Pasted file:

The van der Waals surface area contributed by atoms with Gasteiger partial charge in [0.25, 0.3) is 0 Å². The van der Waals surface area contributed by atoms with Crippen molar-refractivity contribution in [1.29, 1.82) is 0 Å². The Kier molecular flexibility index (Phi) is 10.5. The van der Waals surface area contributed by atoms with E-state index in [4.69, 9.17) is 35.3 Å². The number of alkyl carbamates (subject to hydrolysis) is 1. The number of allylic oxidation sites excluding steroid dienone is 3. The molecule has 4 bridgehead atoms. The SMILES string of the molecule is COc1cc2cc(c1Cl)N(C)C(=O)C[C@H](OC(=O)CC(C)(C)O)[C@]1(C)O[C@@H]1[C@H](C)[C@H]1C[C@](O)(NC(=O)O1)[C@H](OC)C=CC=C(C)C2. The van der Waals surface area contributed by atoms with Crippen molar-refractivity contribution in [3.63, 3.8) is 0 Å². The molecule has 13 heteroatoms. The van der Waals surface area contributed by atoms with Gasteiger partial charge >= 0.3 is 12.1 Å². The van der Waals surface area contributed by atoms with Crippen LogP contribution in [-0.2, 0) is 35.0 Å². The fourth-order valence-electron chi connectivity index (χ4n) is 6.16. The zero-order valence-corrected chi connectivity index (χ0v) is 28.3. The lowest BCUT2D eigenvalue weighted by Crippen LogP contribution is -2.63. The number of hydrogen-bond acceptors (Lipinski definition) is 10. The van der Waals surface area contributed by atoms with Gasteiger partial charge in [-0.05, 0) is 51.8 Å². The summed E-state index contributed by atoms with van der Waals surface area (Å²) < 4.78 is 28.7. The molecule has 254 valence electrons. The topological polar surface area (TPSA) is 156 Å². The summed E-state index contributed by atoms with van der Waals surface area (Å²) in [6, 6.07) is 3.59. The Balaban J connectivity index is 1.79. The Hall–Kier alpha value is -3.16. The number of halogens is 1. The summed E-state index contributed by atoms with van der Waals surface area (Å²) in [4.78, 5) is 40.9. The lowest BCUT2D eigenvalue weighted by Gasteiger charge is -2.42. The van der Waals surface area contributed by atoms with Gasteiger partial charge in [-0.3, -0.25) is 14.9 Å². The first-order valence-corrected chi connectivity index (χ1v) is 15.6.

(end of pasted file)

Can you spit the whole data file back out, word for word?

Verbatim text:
The van der Waals surface area contributed by atoms with Gasteiger partial charge in [0.25, 0.3) is 0 Å². The van der Waals surface area contributed by atoms with Crippen molar-refractivity contribution in [1.29, 1.82) is 0 Å². The Kier molecular flexibility index (Phi) is 10.5. The van der Waals surface area contributed by atoms with E-state index in [4.69, 9.17) is 35.3 Å². The number of alkyl carbamates (subject to hydrolysis) is 1. The number of allylic oxidation sites excluding steroid dienone is 3. The molecule has 4 bridgehead atoms. The SMILES string of the molecule is COc1cc2cc(c1Cl)N(C)C(=O)C[C@H](OC(=O)CC(C)(C)O)[C@]1(C)O[C@@H]1[C@H](C)[C@H]1C[C@](O)(NC(=O)O1)[C@H](OC)C=CC=C(C)C2. The van der Waals surface area contributed by atoms with Crippen molar-refractivity contribution in [3.63, 3.8) is 0 Å². The molecule has 13 heteroatoms. The van der Waals surface area contributed by atoms with Gasteiger partial charge >= 0.3 is 12.1 Å². The van der Waals surface area contributed by atoms with Crippen LogP contribution in [-0.2, 0) is 35.0 Å². The fourth-order valence-electron chi connectivity index (χ4n) is 6.16. The zero-order valence-corrected chi connectivity index (χ0v) is 28.3. The lowest BCUT2D eigenvalue weighted by Crippen LogP contribution is -2.63. The number of hydrogen-bond acceptors (Lipinski definition) is 10. The van der Waals surface area contributed by atoms with Gasteiger partial charge in [-0.05, 0) is 51.8 Å². The summed E-state index contributed by atoms with van der Waals surface area (Å²) < 4.78 is 28.7. The molecule has 254 valence electrons. The topological polar surface area (TPSA) is 156 Å². The summed E-state index contributed by atoms with van der Waals surface area (Å²) in [6, 6.07) is 3.59. The Balaban J connectivity index is 1.79. The Hall–Kier alpha value is -3.16. The number of halogens is 1. The summed E-state index contributed by atoms with van der Waals surface area (Å²) in [4.78, 5) is 40.9. The lowest BCUT2D eigenvalue weighted by Gasteiger charge is -2.42. The van der Waals surface area contributed by atoms with Gasteiger partial charge in [-0.3, -0.25) is 14.9 Å². The first-order valence-corrected chi connectivity index (χ1v) is 15.6.